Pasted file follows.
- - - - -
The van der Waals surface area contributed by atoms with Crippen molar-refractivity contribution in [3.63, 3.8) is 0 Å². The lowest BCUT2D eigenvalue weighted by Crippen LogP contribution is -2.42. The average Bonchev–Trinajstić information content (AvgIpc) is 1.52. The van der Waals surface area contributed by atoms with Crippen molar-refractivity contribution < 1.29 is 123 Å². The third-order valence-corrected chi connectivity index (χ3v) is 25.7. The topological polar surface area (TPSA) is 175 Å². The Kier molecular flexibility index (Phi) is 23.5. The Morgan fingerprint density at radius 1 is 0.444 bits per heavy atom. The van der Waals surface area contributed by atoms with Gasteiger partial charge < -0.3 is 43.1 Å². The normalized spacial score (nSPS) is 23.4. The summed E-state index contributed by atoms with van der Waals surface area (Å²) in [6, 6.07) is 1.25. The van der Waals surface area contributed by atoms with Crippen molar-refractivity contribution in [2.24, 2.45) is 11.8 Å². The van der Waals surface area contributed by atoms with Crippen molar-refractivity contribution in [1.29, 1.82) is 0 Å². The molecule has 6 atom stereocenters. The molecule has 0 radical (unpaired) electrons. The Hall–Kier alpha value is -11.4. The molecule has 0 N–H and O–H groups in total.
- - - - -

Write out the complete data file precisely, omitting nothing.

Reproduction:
The van der Waals surface area contributed by atoms with Crippen molar-refractivity contribution in [3.63, 3.8) is 0 Å². The lowest BCUT2D eigenvalue weighted by Crippen LogP contribution is -2.42. The average Bonchev–Trinajstić information content (AvgIpc) is 1.52. The van der Waals surface area contributed by atoms with Crippen molar-refractivity contribution < 1.29 is 123 Å². The third-order valence-corrected chi connectivity index (χ3v) is 25.7. The topological polar surface area (TPSA) is 175 Å². The Kier molecular flexibility index (Phi) is 23.5. The Morgan fingerprint density at radius 1 is 0.444 bits per heavy atom. The van der Waals surface area contributed by atoms with Gasteiger partial charge < -0.3 is 43.1 Å². The normalized spacial score (nSPS) is 23.4. The summed E-state index contributed by atoms with van der Waals surface area (Å²) in [6, 6.07) is 1.25. The van der Waals surface area contributed by atoms with Crippen molar-refractivity contribution in [2.24, 2.45) is 11.8 Å². The van der Waals surface area contributed by atoms with Crippen molar-refractivity contribution in [1.29, 1.82) is 0 Å². The molecule has 6 atom stereocenters. The molecule has 0 radical (unpaired) electrons. The Hall–Kier alpha value is -11.4. The molecule has 0 N–H and O–H groups in total.